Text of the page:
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Remembering bell hooks, Her Legacy, & Her History

By Jaylen Adams

On December 15th, 2021, bell hooks died. In her sixty nine years of life, she has written over forty books. Starting in the 1970s after her graduation, hooks published dozens of books that shaped academic discourse. Her works included Ain’t I a Woman? Black Women and All About Love: New Visions. She explored race, gender, economics, and politics, investigating how they interacted and intertwined with one another. It made her one of the most influential thinkers of her time. Her death was announced by her niece, Ebony Motley, who said that hooks died at her home surrounded by friends and families, and intellectuals everywhere feel the weight of her loss. 

 

“She was a giant, no nonsense person who lived by her own rules, and spoke her own truth in a time when Black people, and women especially, did not feel empowered to do that,” Dr. Linda Strong-Leek, a close friend and former administrator of Berea College (where hooks taught), wrote in an email to The Associated Press. “It was a privilege to know her, and the world is a lesser place today because she is gone. There will never be another bell hooks.” 

 

And it’s true. As we examine antagonistic and unsympathetic spaces in academia, corporate America, healthcare, popular culture, and even our own families, hooks not only emphasizes education and the search for justice, but self love against all odds. She helped us understand and forgive the women who birthed and raised us. She encouraged empathy and compassion to the men who helped them (or didn’t help them). She claimed feminism without apology but identified with the struggles of masculinity. bell hooks was an inspiration to everyone everywhere. 

 

But before she was bell hooks, she was Gloria Jean Watkins, daughter of Rosa Bell and Veodis Watkins. She was raised in Hopkinsville, a small, segregated community in Kentucky. Gloria was only ever able to attend segregated schools up until college. It was there, in the classroom, that she was able to glimpse into the liberation and transformation that education offered. In 1973, Watkins graduated from Stanford and when she began writing, it was not just her education that shaped her process, but where she came from.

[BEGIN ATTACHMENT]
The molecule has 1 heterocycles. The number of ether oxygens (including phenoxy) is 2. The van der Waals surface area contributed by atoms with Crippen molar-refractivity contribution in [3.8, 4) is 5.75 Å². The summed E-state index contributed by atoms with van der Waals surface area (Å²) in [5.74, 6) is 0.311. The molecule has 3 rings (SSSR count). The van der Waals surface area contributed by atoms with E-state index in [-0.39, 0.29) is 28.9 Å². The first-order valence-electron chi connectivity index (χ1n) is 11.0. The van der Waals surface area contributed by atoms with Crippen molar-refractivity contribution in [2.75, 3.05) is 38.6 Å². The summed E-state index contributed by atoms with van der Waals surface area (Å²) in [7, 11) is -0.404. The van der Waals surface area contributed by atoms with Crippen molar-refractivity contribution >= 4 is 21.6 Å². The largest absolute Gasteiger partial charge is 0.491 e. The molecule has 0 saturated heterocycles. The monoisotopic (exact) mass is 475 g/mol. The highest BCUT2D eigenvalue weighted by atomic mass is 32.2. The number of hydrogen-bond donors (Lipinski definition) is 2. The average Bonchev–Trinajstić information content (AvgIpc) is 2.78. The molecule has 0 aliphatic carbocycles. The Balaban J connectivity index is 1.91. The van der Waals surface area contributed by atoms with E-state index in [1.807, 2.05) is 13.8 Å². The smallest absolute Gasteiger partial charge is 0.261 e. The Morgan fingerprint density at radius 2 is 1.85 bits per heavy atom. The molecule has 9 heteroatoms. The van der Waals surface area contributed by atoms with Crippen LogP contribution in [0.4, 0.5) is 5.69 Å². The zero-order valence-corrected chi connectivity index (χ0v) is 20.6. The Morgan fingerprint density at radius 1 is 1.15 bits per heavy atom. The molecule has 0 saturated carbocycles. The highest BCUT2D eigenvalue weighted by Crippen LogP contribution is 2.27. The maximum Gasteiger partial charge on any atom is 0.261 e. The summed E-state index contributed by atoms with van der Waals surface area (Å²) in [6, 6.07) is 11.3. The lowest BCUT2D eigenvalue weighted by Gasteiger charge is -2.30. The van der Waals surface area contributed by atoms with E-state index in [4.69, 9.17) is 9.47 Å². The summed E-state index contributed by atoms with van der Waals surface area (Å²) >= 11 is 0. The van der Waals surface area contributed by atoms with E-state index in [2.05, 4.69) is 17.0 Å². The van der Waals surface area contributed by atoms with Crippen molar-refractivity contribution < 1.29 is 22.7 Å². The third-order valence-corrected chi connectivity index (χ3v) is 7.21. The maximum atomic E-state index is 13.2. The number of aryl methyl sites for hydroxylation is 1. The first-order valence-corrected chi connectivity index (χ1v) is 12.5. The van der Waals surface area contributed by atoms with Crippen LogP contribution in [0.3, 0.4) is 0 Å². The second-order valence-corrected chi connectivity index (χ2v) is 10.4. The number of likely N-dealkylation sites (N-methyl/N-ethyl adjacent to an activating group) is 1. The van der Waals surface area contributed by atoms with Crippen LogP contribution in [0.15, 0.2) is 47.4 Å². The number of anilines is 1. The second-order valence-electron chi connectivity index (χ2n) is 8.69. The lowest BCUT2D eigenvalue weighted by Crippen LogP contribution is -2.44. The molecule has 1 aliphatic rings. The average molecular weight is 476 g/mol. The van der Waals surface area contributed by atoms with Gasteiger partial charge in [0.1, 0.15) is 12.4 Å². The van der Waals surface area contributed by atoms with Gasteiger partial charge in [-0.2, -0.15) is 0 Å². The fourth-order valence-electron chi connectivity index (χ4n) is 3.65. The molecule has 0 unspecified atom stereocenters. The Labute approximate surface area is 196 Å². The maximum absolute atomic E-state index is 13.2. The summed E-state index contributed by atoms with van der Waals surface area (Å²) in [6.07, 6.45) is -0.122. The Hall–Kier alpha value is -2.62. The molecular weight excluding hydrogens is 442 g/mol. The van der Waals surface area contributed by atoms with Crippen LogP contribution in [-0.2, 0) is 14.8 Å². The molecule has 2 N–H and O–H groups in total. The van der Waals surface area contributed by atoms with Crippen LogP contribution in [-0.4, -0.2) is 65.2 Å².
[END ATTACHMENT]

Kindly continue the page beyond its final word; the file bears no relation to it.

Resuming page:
You see, her father was a janitor and her mother worked as a maid for white families. Through their experiences, Gloria was able to build a picture of the world, however cold and unfriendly. By drawing on their perspectives, Gloria was able to implement their struggle into her teachings.

 

 “My father, who was a very violent, very patriarchal man, he was in the all-Black infantry in World War Two. He was a boxer. He was a basketball player. He was all of these things that we associate with masculinity, and in fact really had a lot of disdain for my brother, because actually my brother was a much softer, warmer human being. And my father looked down on that—he felt that was not masculine,” hooks comments in a conversation with David Remnick for The New Yorker Radio Hour, “I still think that, if we really want patriarchy to change, we are in trouble if we turn our backs on men and not really want to examine, Why are men so violent? [The author and educator] John Bradshaw used to say that the primary form of child abuse is really shaming. And I think that if we look at all of these men and their behavior—it’s such shaming behavior.”

 

bell hooks was a name chosen as homage to her great grandmother, but it was also a kind of humility. It was the choice to be lower case and allow your work to be upper case. Still, bell hooks would not be bell hooks without Gloria Watkins. It is the intersectionality of these two identities that allowed hooks to create an open dialogue about the intersectionalist of other issues such as gender/race and sexuality/poverty. For many young people, the first they start to think seriously and critically about the systems surrounding class and spirituality is through her work. The legacy is not only in academia, but in all of us who have been touched by her teachings. It is seen in organizing, in the classroom, in corporations, and in the culture that will continue to grow and evolve. bell hooks has shaped generations of thinkers. Gloria Watkins pushed the world that much closer to justice and to understanding, and we all must mourn her passing. 




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